Munchausen Syndrome by Proxy - Symptoms

What were the symptoms of your Munchausen syndrome by proxy?

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What are the signs and symptoms of Munchausen syndrome by proxy?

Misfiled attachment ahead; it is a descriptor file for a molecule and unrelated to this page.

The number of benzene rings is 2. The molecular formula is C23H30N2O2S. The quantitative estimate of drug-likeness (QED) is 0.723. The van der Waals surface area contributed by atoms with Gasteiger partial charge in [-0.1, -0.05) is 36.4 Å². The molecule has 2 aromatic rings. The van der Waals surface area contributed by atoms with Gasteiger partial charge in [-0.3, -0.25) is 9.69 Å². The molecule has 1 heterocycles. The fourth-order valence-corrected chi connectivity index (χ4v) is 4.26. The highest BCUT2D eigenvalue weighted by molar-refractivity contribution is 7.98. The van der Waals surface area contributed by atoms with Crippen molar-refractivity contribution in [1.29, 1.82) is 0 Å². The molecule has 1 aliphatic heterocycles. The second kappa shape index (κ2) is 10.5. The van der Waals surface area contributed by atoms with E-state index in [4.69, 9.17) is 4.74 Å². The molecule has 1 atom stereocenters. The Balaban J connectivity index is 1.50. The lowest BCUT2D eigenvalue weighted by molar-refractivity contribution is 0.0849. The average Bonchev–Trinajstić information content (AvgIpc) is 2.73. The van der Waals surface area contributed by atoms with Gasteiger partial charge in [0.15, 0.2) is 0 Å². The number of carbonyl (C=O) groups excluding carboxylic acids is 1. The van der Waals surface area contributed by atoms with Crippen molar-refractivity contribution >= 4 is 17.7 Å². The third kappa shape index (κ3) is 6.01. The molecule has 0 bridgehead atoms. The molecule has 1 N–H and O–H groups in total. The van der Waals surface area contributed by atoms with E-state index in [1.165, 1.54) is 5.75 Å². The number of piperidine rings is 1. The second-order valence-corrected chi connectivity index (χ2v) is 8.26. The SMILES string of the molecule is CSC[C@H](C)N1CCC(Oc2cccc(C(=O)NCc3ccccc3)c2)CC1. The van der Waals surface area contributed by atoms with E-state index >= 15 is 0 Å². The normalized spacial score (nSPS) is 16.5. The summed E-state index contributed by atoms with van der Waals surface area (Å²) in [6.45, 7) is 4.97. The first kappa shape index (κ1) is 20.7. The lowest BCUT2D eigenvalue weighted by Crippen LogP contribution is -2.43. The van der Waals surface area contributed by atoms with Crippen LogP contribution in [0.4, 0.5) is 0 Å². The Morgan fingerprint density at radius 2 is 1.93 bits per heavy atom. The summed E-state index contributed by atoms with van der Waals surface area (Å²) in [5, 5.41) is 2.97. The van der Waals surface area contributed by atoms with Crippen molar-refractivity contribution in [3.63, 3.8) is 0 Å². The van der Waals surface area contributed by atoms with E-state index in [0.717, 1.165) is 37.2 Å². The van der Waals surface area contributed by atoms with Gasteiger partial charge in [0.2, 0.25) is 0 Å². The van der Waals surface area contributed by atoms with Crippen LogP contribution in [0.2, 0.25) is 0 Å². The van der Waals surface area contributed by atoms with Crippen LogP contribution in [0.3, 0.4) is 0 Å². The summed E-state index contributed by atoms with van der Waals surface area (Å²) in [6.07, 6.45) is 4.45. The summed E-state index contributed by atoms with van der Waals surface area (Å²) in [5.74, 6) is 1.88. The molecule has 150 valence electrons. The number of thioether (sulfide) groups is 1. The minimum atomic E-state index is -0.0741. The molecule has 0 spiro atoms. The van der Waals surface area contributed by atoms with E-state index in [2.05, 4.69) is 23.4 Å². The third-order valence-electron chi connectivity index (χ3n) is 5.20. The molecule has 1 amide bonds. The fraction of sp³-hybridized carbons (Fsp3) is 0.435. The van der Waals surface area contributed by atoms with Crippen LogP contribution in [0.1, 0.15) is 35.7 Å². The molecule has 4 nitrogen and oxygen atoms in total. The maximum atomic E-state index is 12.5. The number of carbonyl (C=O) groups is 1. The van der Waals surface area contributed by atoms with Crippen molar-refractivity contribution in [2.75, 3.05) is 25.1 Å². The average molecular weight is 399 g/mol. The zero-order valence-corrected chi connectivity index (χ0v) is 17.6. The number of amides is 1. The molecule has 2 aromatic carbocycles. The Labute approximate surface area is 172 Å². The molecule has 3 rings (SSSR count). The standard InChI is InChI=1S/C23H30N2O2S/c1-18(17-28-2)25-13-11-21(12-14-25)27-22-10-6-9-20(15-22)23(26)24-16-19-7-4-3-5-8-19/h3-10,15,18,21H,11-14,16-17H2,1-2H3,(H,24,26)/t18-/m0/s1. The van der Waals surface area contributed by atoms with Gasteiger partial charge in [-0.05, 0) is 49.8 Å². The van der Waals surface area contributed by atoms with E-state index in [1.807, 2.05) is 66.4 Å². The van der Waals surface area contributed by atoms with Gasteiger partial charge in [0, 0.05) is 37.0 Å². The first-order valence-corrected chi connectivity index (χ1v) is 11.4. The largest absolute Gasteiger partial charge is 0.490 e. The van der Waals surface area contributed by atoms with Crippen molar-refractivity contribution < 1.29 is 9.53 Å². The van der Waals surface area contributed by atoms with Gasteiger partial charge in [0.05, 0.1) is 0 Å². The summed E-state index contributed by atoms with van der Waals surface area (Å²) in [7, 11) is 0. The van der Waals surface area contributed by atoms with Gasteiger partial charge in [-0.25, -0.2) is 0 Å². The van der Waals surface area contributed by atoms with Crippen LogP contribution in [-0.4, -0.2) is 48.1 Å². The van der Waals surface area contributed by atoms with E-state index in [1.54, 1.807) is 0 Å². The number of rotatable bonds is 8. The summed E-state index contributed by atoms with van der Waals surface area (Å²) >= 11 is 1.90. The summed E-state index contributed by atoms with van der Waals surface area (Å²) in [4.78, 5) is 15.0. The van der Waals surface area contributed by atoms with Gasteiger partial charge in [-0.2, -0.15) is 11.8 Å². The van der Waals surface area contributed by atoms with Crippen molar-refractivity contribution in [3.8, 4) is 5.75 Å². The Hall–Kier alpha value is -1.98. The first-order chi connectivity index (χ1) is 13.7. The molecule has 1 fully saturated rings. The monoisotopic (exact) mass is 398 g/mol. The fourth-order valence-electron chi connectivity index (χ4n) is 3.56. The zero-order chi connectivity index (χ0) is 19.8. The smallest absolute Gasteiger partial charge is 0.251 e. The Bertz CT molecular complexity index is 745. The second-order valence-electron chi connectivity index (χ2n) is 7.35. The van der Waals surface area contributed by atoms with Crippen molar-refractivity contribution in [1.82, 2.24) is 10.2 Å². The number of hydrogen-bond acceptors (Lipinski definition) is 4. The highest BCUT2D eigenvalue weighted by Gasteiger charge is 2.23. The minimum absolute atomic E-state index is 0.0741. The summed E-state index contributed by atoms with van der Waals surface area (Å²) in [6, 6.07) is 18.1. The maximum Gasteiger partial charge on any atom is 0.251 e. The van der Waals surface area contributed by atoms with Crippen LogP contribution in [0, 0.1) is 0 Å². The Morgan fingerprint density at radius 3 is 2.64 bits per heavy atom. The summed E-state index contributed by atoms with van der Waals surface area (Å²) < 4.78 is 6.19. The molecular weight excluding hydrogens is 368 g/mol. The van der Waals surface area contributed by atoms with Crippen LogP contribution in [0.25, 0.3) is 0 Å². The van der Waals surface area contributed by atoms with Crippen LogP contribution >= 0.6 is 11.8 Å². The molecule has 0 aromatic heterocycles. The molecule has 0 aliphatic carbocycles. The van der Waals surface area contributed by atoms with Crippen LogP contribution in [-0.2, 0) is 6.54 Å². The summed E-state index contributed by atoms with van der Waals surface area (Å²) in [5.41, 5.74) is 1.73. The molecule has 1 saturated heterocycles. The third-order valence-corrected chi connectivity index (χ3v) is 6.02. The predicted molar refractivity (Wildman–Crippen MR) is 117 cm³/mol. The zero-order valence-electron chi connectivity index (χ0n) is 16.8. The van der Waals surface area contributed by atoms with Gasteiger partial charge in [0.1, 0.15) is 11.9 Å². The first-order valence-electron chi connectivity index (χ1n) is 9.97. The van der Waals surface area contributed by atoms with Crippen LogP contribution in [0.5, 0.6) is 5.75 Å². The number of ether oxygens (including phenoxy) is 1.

In the diagnostic manual that is recognized by most mental-health professionals, The Diagnostic and Statistical Manual of Mental Disorders, fourth edition, treatment revision, MSBP is classified as a factitious disorder, not otherwise specified. Symptoms include the sufferer being induced to experience physical or psychological symptoms or to have symptoms fabricated by another, usually a caretaker. Specific symptoms in the victim are nearly as varied as the number of victims and perpetrators, with perhaps more emphasis on symptoms that are more feasibly manufactured or induced or are more difficult to measure objectively through laboratory tests (for example, stomach upset, other body aches and pains, trouble breathing or sleeping). Some more common symptoms presented by victims of MSBP include suffocation, induced seizures, bleeding, or poisoning that presents as vomiting or diarrhea. The abusive parent may describe symptoms in their child that do not exist. The symptoms may get worse only when the suspected caretaker is present or recently visited and may improve when the perpetrator is absent. Theories on what motivates the adult who assumes the sick role by causing a child to be sick might fall into one of three categories of motivation: help seeking, active induction of symptoms, and "addiction" to interactions with doctors. The help seeker is thought to be motivated to fabricate or cause their child's illness as a way of getting help for him or herself, assuming the sick role through their association with the supposedly sick child. This may be due to their feeling overwhelmed by their marriage, parenthood, or their own physical or emotional problems. The parent who actively induces symptoms of MSBP in the victim is thought to be seeking control of the medical professionals, as well as wanting recognition as an excellent parent by the professionals. Perpetrators who seem to be addicted to doctors are thought to be motivated to be seen as knowing better than the doctors.

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